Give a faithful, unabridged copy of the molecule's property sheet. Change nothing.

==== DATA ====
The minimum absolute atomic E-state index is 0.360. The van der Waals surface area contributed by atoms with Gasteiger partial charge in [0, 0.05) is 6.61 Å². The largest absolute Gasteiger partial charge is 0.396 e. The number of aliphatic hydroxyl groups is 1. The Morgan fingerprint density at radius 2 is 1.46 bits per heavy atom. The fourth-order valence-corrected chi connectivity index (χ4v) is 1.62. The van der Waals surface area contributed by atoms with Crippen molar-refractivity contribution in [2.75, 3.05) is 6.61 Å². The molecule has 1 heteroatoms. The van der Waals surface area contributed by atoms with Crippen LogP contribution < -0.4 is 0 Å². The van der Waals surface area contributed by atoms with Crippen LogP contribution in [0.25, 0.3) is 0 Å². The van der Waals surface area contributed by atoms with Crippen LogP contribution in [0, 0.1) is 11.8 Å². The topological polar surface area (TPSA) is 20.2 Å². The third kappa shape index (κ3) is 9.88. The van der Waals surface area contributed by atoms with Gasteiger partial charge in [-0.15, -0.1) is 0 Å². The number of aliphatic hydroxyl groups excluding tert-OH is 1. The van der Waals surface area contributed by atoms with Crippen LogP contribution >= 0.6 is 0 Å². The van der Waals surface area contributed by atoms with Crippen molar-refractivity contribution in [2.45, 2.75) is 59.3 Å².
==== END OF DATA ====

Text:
The minimum absolute atomic E-state index is 0.360. The van der Waals surface area contributed by atoms with Gasteiger partial charge in [0, 0.05) is 6.61 Å². The largest absolute Gasteiger partial charge is 0.396 e. The number of aliphatic hydroxyl groups is 1. The Morgan fingerprint density at radius 2 is 1.46 bits per heavy atom. The fourth-order valence-corrected chi connectivity index (χ4v) is 1.62. The van der Waals surface area contributed by atoms with Crippen molar-refractivity contribution in [2.75, 3.05) is 6.61 Å². The molecule has 1 heteroatoms. The van der Waals surface area contributed by atoms with Crippen LogP contribution < -0.4 is 0 Å². The van der Waals surface area contributed by atoms with Crippen LogP contribution in [0.25, 0.3) is 0 Å². The van der Waals surface area contributed by atoms with Crippen LogP contribution in [0, 0.1) is 11.8 Å². The topological polar surface area (TPSA) is 20.2 Å². The third kappa shape index (κ3) is 9.88. The van der Waals surface area contributed by atoms with Gasteiger partial charge in [-0.15, -0.1) is 0 Å². The number of aliphatic hydroxyl groups excluding tert-OH is 1. The van der Waals surface area contributed by atoms with Crippen LogP contribution >= 0.6 is 0 Å². The van der Waals surface area contributed by atoms with Crippen molar-refractivity contribution in [2.45, 2.75) is 59.3 Å².